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Exercise effects on the thyroid question - James - 07-10-2012 06:14 AM

Is it true that excess exercise can :

suppress thyroid

raise hormones that can make you overweight

put extra stress on the liver (via detox reqd to detox exercise by products)


or is it a load of baloney?

The part about thyroid suppression is true. But it is not as bad as it sounds. This is referred to as exercise induced hypothyroidism and is seen primarily in extreme athletes. This is not dangerous though, it is a protective mechanism. When we exercise heavily our pulse rate, blood pressure and temperature all go way up, which can be dangerous if not controlled. When the body is repeatedly exposed to these extremes it slows the thyroid down slowing the pulse, lowering the blood pressure and reducing the body temperature. This way when someone tries to let's say run a marathon they will not end up with something like a stroke. This is why extreme athletes have the very slow pulse rates, low blood pressure and abnormally low body temperature.

For example, back when I used to race triathlons and do cross country bicycling I had a resting pulse of 40 and a blood pressure averaging around 92/70. What really freaked people out more than anything though was my abnormally low body temperature. I first found this out after riding my bicycle down to United Blood Services to donate blood. When they took my temperature it was only 95F. So they rechecked it and it was still at 95F. I think they thought I was a zombie.Big Grin Since I was working at the hospital at the time I started monitoring my body temperature when I was working. My temperature was averaging 94.2F. The only time I would reach "normal" at 98.6F was when I was sick and running a fever. But my exercise routine was very extreme back in those days.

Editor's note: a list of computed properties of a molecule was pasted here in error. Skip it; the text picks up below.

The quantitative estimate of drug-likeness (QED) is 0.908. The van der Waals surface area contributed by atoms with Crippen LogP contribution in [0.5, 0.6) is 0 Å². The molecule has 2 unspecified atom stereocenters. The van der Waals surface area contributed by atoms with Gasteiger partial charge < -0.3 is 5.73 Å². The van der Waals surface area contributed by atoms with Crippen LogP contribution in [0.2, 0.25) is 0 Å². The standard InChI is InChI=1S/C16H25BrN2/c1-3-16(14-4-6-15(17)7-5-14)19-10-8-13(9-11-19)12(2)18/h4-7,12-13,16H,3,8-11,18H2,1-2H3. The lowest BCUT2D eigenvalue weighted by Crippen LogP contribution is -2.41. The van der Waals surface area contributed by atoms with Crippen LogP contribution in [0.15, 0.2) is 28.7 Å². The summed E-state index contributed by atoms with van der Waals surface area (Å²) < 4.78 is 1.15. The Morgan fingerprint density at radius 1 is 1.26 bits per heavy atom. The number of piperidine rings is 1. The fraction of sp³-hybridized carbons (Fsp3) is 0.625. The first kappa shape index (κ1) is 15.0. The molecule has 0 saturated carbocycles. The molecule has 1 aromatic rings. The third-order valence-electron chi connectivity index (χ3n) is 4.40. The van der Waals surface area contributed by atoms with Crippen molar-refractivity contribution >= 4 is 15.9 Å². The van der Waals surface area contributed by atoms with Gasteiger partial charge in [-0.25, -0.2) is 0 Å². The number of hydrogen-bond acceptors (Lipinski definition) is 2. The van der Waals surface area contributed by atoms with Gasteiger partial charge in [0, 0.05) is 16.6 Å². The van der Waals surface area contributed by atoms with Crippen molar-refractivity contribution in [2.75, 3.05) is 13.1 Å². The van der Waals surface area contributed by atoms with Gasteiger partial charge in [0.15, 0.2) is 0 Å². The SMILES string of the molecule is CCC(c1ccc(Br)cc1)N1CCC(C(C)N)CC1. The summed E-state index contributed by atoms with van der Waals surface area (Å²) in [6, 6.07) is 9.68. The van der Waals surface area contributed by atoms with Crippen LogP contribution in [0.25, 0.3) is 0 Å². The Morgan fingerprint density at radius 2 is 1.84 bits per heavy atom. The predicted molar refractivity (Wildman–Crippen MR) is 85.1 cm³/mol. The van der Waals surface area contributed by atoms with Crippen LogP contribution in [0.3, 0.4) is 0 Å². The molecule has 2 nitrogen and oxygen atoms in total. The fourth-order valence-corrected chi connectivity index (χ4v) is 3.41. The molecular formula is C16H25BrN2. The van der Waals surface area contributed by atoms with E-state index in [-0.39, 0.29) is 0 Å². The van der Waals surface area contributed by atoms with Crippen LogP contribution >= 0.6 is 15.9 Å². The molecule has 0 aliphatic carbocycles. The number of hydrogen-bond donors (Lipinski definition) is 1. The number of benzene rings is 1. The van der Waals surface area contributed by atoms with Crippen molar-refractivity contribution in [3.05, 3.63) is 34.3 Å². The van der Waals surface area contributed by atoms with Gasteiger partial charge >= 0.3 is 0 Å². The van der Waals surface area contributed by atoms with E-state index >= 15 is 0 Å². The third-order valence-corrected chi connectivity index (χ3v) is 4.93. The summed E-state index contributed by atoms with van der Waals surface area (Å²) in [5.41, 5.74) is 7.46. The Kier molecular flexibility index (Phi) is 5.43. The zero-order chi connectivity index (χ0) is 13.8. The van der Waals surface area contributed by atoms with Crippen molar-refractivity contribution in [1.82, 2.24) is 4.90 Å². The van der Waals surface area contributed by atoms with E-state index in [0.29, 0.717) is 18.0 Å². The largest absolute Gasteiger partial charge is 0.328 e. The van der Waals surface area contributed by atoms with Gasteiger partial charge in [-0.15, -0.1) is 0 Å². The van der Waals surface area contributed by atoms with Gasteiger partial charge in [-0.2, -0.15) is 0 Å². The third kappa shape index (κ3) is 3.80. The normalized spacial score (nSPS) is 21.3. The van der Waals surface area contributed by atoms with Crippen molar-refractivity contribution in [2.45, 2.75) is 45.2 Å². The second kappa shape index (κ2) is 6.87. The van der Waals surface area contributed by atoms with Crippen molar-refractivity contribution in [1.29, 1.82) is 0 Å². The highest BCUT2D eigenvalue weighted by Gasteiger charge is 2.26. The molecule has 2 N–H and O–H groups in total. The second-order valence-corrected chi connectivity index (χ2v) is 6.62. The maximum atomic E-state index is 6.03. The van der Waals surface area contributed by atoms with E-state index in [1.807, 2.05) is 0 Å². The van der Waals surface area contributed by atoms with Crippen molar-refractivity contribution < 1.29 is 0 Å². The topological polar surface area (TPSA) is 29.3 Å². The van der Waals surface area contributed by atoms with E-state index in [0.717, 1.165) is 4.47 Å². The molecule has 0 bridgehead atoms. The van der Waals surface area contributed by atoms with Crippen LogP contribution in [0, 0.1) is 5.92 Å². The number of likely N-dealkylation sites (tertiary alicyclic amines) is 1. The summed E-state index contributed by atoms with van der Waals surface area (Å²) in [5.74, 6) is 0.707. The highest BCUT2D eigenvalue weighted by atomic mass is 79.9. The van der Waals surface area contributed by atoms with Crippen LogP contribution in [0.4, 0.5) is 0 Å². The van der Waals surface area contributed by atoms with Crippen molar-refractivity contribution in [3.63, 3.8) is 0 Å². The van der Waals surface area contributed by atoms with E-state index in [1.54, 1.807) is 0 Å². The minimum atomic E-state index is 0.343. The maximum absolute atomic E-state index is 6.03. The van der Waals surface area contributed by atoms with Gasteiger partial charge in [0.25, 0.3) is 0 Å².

And I definitely did not put on weight despite eating around 10,000 calories a day primarily in carbohydrates such as pasta, rice and potatoes. I am 6' 2" and only weighed 150 pounds, with extremely little body fat. So the claims about exercise causing weight gain can pretty much be thrown out the window. I have heard these claims in the past, but they are misleading. There are so many factors involved in weight gain. It cannot be simply blamed on one thing such as diet, exercise or lack thereof, hypothyroidism, etc. As far as hormones that can cause weight gain these would be insulin and cortisol. But exercise suppresses insulin release and exercise can help lower cortisol, particularly if done on a regular basis.

The only bit of truth about exercise raising hormones that can cause weight gain would be if the person too much for their athletic level. In this case the excess exercise wold create pain, which would raise cortisol levels. If their body has not built enough muscle to burn fat efficiently then fat may accumulate faster than it can be burnt off.

As far as the stress of the liver this is also somewhat true. Excessive exercise can lead to more build up of waste products such as the debris from red blood cells that can be ruptured. This is not the full story though. We also have to keep in mind that there is also more blood and lymph being moved leading to more toxin removal. Sweating further reduces the toxic load on the body. Therefore, to claim an increased load of toxins is very misleading.